Jesus taught his disciples that God would pardon their sins if they truly repented. In perfect obedience to God’s will, he submitted to a cruel death upon the cross although an innocent man. Perhaps it’s not so very surprising that his disciples, the first Christians, should identify Jesus with the sacrificial lamb, as John does, and as Paul did too.

As the years passed, Christians came to see the self-sacrifice of Jesus on the cross as the final and complete atoning sacrifice, taking their sin away, reconciling them to God, and making further ritual sacrifice of animals unnecessary.

The imagery of Christ as the sacrificial lamb lived on after animal sacrifice ceased.
Christians have always meditated upon it. And many have pondered how Christ’s death on the cross reconciles us with God – how atonement works. Theologians have come up with innumerable theories.

There’s ‘ransom’ atonement. In this theory Adam and Eve are held to have sold humanity to Satan at the time of the Fall; Justice requires that Satan be paid a ransom to free us from his clutches; God pays the ransom on our behalf through Christ’s death; Justice is satisfied and we are freed from Satan’s grip of sin and death. I can’t accept the dualism of this theory. I believe in one God, and I do not believe in any kind of anti-God like Satan.

There’s also ‘substitution’ atonement. In this theory the debt humans owe for their sin is not to Satan but to God himself; human kind deserve God’s punishment for sin; God’s Justice means that God cannot simply forgive the sin without exacting punishment; but God takes the punishment on himself by sending his Son to die on the cross in our place as a substitute; and this cancels out human sin, allowing us to receive forgiveness and be reconciled to God. This theory repels me, because it makes God appear to collude in the unjust punishment of Jesus, rather than being the loving, forgiving and merciful Father that Jesus revealed to us.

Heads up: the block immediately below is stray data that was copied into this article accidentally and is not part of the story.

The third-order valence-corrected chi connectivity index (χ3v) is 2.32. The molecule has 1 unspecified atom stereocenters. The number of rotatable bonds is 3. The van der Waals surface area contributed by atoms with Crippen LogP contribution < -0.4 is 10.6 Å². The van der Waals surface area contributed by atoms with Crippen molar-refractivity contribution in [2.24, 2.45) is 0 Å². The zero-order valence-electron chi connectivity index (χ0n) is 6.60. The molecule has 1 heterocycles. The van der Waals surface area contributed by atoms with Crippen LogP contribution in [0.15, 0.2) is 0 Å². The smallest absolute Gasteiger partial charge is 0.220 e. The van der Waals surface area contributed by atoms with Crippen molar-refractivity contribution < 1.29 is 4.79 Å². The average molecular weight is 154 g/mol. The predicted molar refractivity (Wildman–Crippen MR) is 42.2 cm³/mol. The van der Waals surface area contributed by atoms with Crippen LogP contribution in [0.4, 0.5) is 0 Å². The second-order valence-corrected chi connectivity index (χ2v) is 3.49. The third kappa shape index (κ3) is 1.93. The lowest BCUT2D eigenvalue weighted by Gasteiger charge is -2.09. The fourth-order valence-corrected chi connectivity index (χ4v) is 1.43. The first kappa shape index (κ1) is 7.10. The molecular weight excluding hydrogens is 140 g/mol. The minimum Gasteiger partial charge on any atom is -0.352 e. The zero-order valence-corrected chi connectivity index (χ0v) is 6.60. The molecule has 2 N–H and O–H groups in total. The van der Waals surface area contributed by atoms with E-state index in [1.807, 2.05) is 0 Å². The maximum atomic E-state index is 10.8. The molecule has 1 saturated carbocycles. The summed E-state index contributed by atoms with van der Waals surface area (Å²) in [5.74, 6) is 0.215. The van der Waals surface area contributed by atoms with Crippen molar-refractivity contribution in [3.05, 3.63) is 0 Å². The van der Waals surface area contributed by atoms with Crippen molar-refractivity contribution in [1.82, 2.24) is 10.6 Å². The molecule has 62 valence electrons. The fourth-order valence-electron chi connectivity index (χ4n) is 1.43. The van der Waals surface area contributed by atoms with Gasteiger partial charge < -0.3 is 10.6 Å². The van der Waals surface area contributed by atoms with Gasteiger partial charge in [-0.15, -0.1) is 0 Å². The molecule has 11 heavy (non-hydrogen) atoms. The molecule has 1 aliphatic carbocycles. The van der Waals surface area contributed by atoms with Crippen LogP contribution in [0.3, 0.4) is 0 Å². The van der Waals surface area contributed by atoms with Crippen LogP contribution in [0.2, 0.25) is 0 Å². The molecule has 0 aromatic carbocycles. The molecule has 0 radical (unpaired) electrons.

And then there’s ‘moral influence’ atonement. In this theory Jesus’s self-sacrifice on the cross shows us how to deal with the consequences of sin, and also demonstrates God’s love for us; we respond with repentance, and receive God’s forgiveness; we are reconciled to God and transformed by the Holy Spirit. I find this a much more satisfactory explanation of atonement.

But all these musings of theologians are like smoke compared to the real experience of atonement.
Human attempts to define the purposes of God must always be inadequate, and we should not let differences of opinion about atonement divide us one from another.

John the Baptist is pointing to the reality of atonement when he says of Jesus, ‘Here is the Lamb of God who takes away the sin of the world’. Overhearing him, Andrew approaches Jesus, who says to him, ‘Come and see’. And after spending time with Jesus, Andrew goes to find his brother Simon Peter, and tells him‘We have found the Messiah’.

The reality of atonement is, I suggest, personal experience of Christ’s call and our response. As the Lamb of God, Jesus calls sinful people like me and you to ‘Come and see’. When we respond, when we truly repent, our sins are forgiven. We are reconciled with God. And we pass on this good news to others.